In academic writing and in electronically delivered projects,
all sources of information other than your own opinions, explanations,
and interpretations must be properly credited both in the text of the
work and in a Works Cited listing.
Providing this documentation serves several purposes:
- fulfills the conventions and requirements of academic papers
- gives credit to others as a courtesy and as an aid to other
- gives credit to you as author of your own writing and thinking
by distinguishing your own words and ideas
- avoids both the appearance and the accidental commission of plagiarism
See In-text Citations for guidelines about citing
sources within the text of your paper or presentation.
See Works Cited and Acknowledgments
about listing sources at the end of your paper or project.
See Academic Integrity for
your responsibilities as a scholar.
Five Factors for Accurate Academic Documentation
If you follow these 5 guidelines for
every reference to sources other than your own experience or
observation, your paper will be properly documented.
Always signal clearly both the
beginning and end of every use of a source reference/citation,
including paraphrases and summaries as well as direct quotations.
Readers will, as a result, be able to distinguish these source
references from your own commentary, synthesis, analysis,
and ideas. It is insufficient to place a name and page at
the end of the citation. Instead, clearly indicate in a coherent
and clear manner where each citation begins (usually
with the name of the person or work being cited--see examples)
and ends (usually a page reference or a date). Sometimes
the language of the paragraph makes the beginnings and ends
of citations clear.
- Include in each reference the name of the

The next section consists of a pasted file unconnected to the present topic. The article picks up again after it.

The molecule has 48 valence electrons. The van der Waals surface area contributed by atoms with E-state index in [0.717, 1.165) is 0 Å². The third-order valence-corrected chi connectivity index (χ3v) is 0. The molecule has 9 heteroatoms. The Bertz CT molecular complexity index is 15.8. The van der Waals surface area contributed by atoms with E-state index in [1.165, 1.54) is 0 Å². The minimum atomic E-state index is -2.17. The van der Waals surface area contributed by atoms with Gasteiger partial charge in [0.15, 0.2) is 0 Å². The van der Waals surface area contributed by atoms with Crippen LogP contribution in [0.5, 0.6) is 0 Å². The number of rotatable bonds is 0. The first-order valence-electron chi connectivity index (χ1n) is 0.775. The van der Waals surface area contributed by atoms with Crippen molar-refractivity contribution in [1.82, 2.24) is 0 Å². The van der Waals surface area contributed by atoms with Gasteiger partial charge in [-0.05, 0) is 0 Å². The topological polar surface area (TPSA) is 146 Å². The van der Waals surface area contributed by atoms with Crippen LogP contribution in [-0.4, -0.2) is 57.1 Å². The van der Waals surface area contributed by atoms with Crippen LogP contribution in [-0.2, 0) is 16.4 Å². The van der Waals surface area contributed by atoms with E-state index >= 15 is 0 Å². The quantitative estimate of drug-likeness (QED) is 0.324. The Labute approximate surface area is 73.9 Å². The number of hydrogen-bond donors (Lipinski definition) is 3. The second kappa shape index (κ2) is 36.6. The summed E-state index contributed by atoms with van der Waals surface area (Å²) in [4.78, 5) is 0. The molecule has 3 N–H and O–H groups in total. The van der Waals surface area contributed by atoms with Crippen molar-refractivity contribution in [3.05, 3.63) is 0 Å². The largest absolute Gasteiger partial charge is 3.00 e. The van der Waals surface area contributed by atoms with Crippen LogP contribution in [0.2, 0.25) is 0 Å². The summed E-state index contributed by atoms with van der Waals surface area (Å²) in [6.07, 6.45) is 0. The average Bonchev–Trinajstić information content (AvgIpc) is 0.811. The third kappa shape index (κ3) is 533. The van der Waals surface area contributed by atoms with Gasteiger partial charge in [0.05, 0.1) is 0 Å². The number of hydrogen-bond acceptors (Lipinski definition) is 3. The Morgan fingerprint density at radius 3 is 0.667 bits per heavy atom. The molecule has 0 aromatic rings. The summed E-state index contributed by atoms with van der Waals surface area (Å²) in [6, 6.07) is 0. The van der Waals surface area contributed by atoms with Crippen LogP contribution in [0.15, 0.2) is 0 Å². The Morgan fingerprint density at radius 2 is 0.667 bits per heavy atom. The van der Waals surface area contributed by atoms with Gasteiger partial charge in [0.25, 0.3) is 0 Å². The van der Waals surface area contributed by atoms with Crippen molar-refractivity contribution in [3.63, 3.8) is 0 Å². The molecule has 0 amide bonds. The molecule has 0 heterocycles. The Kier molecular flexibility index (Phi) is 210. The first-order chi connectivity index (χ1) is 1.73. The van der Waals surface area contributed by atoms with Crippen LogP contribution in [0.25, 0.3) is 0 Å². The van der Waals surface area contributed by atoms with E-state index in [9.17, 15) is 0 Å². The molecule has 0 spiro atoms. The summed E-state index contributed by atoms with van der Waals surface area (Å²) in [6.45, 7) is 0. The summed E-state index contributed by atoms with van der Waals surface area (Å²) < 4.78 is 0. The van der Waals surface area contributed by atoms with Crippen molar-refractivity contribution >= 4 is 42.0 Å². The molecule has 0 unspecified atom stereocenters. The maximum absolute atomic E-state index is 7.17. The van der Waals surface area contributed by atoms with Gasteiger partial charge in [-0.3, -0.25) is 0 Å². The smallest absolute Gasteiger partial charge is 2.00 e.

source from which the information was taken.
Include in your in-text reference sufficient
information for readers to locate the item on your bibliography
pagewhatever information is first in the listing there,
usually the last name of the first author or the title of the
work when no author is listed.
- For people, give the full name for the first
text reference and the last name alone for subsequent text
references; use the last name alone within parentheses. Usually,
the name of the source, especially a person, appears in the
text to signal the beginning of the citation rather than in
the parenthetical reference.
- If more than one author or editor should
be credited, include all names up to three. When citing more
than three names, use the abbreviation et al. for all but
the first (see example). As a result, you will have credited
(attributed) the material properly, a courtesy as well as
a convention of scholarship.
Include in the parenthetical reference the
exact page number or page numbers on which the reference material
can be found in the book or article. This parenthetical reference
usually appears at the end of the entire citation but sometimes
elsewhere for clarity.
- If this information is in parentheses in
your text, use last names only or a short form of the title,
properly punctuated. Information already in the text should
be excluded from the parenthetical reference.
- The in-text citation must clearly repeat
the first word of the listing on the Works Cited page, except
for articles (a, an, the).
Include a complete Works Cited in MLA format
as your bibliography. See Works Cited
- If no pages are given, mentally number the
pages (for example, unnumbered newsletters and pamphlets).
- For most sources without pages, select an
appropriate substitute for the page, for example, the date
of the interview or email, the date of copyright or production,
or the microfiche number, if you need to provide a signal
of the end of the citation. For Web pages, a date or, for
short pages, paragraph numbers (pars. 3-7) can be used.
- Be sure that the end of the citation
is clear by the way you word the next sentence, in particular,
if the citation ended without a parenthetical reference.
for educational purposes only
developed and copyright ©1998 by D. Reiss
modified and copyright ©25 March 2003 by D. Reiss